|About the Book|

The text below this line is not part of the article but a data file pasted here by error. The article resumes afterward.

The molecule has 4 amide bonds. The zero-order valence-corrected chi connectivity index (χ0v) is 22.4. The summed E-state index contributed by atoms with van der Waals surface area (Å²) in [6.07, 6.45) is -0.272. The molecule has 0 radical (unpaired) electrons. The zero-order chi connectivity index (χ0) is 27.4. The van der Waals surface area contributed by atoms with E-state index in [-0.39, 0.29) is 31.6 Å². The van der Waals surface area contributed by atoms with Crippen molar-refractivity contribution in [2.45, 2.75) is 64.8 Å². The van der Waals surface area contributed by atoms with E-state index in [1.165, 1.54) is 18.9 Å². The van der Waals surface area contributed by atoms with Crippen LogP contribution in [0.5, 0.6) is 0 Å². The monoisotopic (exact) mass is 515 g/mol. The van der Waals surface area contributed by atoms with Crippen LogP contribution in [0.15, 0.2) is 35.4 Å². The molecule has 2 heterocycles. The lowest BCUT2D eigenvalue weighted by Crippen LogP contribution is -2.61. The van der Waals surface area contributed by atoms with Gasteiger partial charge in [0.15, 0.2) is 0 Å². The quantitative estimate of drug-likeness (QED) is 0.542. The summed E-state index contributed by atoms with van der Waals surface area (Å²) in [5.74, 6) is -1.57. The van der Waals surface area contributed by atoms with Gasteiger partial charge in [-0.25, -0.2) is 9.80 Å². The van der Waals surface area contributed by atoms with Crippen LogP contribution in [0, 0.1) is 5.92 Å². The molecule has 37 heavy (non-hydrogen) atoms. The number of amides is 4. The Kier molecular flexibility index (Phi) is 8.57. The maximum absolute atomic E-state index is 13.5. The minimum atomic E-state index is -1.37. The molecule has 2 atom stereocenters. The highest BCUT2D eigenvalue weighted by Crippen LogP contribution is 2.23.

It is a strange, though familiar fact, that great differences ofopinion exist respecting the Interpretation of Scripture. AllChristians receive the Old and New Testament as sacred writings, but they are not agreed about the meaning which theyMoreIt is a strange, though familiar fact, that great differences ofopinion exist respecting the Interpretation of Scripture. AllChristians receive the Old and New Testament as sacred writings, but they are not agreed about the meaning which they attribute to them. The book itself remains as at the first- the commentators seem rather to reflect the changing atmosphere of the world or of the Church. Different individuals or bodies of Christians have a different point of view, to which their interpretation is narrowed or made to conform. It is assumed, as natural and necessary, that the same words will present one idea to the mind of the Protestant, another to the Roman Catholic- one meaning to the German, another to the English interpreter. The Ultramontane or Anglican divine is not supposed to be impartial in his treatment of passages which afford an apparent foundation for the doctrine of purgatory or the primacy of St. Peter on the one hand, or the three orders of clergy and the divine origin of episcopacy on the other. It is a received view with many, that the meaning of the Bible is to be defined by that of the Prayer-book- while there are others who interpret the Bible and the Bible only with a silent reference to the traditions of the Reformation. Philosophical differences are in the background, into which the differences about Scripture also resolve themselves. They seem to run up at last into a difference of opinion respecting Revelation itself--whether given beside the human faculties or through them, whether an interruption of the laws of nature or their perfection and fulfilment.